by Michael Hope
Over the course of my career as a professional classical musician, I have been so lucky to enjoy the marvelous sense of community that comes with being part of a symphony orchestra.
Making symphonic music is a communal activity – our blessing as musicians is that music is a commodity that requires the company of others to produce. The people we work with to make music eventually become like family.
I first realized this back in 1978 when I won a spot in the National Youth Orchestra of Canada. I was just 17 at the time, but the intense music-making (and socializing!) that happened at he NYO quickly taught me the value of teamwork, and just what can be accomplished when you mix the energy and passions of teenaged people with good leadership and beautiful art. (it’s actually quite electric…)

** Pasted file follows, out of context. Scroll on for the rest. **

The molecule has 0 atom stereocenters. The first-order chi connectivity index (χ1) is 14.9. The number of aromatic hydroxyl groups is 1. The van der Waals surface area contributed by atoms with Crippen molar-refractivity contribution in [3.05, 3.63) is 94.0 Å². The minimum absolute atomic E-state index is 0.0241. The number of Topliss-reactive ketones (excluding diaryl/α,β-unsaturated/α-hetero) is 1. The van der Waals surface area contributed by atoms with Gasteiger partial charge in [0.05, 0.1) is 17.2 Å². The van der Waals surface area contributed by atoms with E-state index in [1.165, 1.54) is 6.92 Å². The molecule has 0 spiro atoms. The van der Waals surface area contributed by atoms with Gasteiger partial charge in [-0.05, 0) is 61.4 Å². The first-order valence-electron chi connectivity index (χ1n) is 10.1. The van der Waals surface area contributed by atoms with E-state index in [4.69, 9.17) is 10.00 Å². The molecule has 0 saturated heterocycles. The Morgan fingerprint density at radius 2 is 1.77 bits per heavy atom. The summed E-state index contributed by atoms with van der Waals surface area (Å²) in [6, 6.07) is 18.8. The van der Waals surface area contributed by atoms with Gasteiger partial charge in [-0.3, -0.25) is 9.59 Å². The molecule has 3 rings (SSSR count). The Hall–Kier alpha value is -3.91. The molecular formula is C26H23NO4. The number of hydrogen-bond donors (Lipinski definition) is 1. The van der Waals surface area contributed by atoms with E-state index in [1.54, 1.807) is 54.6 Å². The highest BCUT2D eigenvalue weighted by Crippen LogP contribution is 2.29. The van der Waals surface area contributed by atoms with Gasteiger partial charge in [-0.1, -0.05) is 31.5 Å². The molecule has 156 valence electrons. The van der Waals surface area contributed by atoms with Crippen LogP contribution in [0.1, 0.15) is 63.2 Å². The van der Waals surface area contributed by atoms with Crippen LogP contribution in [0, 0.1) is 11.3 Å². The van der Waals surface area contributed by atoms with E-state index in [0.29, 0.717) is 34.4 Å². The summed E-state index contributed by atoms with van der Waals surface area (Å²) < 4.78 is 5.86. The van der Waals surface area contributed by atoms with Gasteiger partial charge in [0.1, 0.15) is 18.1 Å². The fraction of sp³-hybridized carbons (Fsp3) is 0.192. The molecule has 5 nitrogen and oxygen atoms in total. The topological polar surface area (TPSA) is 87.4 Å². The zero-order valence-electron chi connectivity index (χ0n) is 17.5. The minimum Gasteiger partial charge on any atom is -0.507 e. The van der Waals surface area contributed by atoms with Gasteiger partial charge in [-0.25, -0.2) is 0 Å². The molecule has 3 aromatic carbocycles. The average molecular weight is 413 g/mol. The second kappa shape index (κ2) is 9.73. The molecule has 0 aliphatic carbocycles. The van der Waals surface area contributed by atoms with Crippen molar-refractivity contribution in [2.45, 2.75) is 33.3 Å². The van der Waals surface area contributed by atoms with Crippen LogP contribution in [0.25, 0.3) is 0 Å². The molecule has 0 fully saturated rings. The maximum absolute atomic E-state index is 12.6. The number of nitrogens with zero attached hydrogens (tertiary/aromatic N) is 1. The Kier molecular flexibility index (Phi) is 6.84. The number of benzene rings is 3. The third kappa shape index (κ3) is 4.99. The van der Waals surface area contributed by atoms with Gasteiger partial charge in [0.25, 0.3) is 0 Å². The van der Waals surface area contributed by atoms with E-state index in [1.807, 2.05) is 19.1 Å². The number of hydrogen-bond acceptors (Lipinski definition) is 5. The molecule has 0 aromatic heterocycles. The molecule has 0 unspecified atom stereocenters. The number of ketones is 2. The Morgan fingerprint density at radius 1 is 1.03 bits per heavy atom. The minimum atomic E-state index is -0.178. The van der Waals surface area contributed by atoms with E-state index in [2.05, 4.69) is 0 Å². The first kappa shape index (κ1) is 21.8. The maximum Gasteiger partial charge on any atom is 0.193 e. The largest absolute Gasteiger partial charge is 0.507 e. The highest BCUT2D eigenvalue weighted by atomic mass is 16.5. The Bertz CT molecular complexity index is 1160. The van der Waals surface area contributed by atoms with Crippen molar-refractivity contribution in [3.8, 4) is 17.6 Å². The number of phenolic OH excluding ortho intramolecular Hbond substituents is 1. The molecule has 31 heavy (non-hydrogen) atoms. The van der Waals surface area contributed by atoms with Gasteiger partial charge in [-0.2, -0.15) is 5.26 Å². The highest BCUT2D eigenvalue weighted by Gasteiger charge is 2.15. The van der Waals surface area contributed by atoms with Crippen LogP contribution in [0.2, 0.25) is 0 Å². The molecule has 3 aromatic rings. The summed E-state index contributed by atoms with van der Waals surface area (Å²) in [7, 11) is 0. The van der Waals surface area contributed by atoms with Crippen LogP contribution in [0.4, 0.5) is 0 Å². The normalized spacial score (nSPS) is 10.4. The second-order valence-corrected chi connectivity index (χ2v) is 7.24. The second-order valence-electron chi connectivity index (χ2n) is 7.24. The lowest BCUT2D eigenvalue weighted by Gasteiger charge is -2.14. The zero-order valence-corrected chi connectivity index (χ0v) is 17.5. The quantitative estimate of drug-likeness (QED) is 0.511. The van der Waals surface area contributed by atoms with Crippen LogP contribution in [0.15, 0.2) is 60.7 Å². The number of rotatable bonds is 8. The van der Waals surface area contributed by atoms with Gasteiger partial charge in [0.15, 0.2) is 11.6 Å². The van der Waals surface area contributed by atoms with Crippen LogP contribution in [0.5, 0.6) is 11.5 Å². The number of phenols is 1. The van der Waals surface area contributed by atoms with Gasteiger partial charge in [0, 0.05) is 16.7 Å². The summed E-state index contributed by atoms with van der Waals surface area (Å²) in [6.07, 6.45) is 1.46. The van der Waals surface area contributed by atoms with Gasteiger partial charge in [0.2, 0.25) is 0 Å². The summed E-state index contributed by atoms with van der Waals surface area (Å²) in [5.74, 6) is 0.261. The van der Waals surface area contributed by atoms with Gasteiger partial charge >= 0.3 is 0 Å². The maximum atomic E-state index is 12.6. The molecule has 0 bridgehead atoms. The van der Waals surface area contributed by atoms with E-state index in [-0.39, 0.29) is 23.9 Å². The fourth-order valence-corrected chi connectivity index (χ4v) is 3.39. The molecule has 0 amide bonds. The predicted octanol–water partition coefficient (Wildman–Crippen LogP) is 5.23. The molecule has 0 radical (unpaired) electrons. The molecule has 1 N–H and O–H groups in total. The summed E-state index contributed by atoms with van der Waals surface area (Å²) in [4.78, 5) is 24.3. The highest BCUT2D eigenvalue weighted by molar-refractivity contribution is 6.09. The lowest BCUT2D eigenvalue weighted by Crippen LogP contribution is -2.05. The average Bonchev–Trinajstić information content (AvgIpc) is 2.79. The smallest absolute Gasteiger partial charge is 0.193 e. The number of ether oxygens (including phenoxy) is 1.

I was lucky enough to play in the NYO for 4 consecutive summers, and some of the people I played with have remained lifelong friends, just from the bonds we formed. Similarly, the music and training I received formed the basis of my skill sets that I use every day playing in the CPO. The NYO was the launching point of my professional career, and I truly feel that I couldn’t have been luckier (to have been in the NYO) if I had won a million dollars in the lottery!
And I’m not the only one: All of Canada’s orchestras are populated with NYO alumni who had similar experiences to mine..
And now – almost 40 years later – I go and hear the NYO play whenever they tour and come to Calgary. And every time, I am filled with nostalgia for those years – while at the same time am blown away by generation after generation of fine young people who play their hearts out with their inextinguishable ardour for music…